• On EFI systems, the script ran by CIS-CAT Pro does not locate the correct grub file path. The bootloader password can be set by CEM.
    • 4.1.16 - Ensure system administrator actions (sudolog) are collected
      • The sudo log path and rule are not successfully matched by the CIS CAT Pro scanner. CEM correctly enables the sudolog.

General Issues

  • nftables firewall is not supported. Use firewalld or iptables instead.
  • CEM cannot create filesystem partitions, which can cause certain scanner checks to fail.
  • CEM cannot set permissions on removable media partitions. To set the required permissions on these partitions, ensure nodev,nosuid,noexec exists in the options portion of /etc/fstab for the partition.
  • XD/NX support is dependent on the host kernel and CEM cannot configure it. Ensure you are using up-to-date kernels.
  • Restricting the root login to a system console requires knowledge of the site. You need to configure this control manually by removing entries in /etc/securetty for consoles that are not in secure locations.
  • CEM does not enforce authselect controls for CIS 1.0.0 5.3.x on RHEL8 or CentOS8. This requires site knowledge and can break network authentication. CIS recomends that you do not enforce this control. CEM includes a Bolt task audit_authselect to audit these controls.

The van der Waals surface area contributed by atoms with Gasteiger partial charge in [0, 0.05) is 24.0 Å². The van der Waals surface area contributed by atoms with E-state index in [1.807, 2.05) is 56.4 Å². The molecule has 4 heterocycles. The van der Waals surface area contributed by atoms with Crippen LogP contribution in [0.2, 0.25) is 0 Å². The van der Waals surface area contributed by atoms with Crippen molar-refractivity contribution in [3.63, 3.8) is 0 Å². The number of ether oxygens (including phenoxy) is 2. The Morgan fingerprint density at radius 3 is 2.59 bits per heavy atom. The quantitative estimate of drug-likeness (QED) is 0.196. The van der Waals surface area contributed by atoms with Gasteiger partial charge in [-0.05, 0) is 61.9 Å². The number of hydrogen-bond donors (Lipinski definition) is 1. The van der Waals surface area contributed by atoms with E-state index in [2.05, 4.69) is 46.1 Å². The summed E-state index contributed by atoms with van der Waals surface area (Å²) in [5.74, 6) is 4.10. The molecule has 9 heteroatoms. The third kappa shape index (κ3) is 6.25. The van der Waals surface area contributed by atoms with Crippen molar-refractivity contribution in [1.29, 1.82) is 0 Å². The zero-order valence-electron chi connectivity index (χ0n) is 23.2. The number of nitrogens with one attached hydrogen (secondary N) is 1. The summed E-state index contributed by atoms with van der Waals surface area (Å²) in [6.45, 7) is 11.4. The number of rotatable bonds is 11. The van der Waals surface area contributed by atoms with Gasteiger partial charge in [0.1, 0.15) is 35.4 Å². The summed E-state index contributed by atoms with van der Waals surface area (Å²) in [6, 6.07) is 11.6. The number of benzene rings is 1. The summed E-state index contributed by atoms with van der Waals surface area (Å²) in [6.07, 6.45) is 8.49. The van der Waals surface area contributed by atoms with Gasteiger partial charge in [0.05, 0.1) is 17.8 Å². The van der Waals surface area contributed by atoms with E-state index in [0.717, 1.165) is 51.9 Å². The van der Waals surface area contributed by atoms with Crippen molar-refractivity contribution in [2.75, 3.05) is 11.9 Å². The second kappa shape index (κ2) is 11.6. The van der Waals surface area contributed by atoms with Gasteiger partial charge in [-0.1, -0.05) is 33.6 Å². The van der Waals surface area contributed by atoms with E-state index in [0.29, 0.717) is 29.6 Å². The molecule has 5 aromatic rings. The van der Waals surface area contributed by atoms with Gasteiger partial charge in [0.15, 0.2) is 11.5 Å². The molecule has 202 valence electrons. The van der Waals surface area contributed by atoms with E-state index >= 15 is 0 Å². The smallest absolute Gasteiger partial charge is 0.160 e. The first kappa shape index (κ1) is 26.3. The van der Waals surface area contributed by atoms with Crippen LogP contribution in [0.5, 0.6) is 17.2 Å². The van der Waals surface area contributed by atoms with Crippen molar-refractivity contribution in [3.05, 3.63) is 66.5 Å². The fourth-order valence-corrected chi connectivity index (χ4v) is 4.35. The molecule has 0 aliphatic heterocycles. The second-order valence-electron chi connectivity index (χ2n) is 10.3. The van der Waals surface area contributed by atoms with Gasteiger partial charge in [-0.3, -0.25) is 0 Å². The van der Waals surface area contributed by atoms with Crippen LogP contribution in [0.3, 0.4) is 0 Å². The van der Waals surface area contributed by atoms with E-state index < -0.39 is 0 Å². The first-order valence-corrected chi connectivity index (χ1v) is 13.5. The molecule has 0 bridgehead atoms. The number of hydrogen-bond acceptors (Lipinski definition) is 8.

• You can only configure the ensure_nodev_option_set_on_home_partition class if the /home setting is mounted on it's own partition. Note that Puppet does not create a partition for /home.
  • If you are running on RHEL 8 and CentOS 8:
    • The ensure_nis_server_is_not_enabled class is dependent on ensure__rpc_is_not_enabled. If you enforce ensure_nis_server_is_not_enabled, you must also enforce ensure__rpc_is_not_enabled.
    • The ensure_nfs_is_not_enabled class is dependent on ensure__rpc_is_not_enabled. If you do not enforce ensure_nfs_is_not_enabled, you must also enforce ensure__rpc_is_not_enabled.
  • If you are running on RHEL 7 and CentOS 7:
    • The ensure_rpcbind_is_not_installed_or_the__rpcbind_services_are_masked class is dependant on ensure_nfsutils_is_not_installed_or_the__nfsserver_service_is_masked. If you enforce ensure_rpcbind_is_not_installed_or_the__rpcbind_services_are_masked, you must also enforce ensure_nfsutils_is_not_installed_or_the__nfsserver_service_is_masked.
  • The control disable_wireless_interfaces requires that you install the NetworkManager package and that the service is running.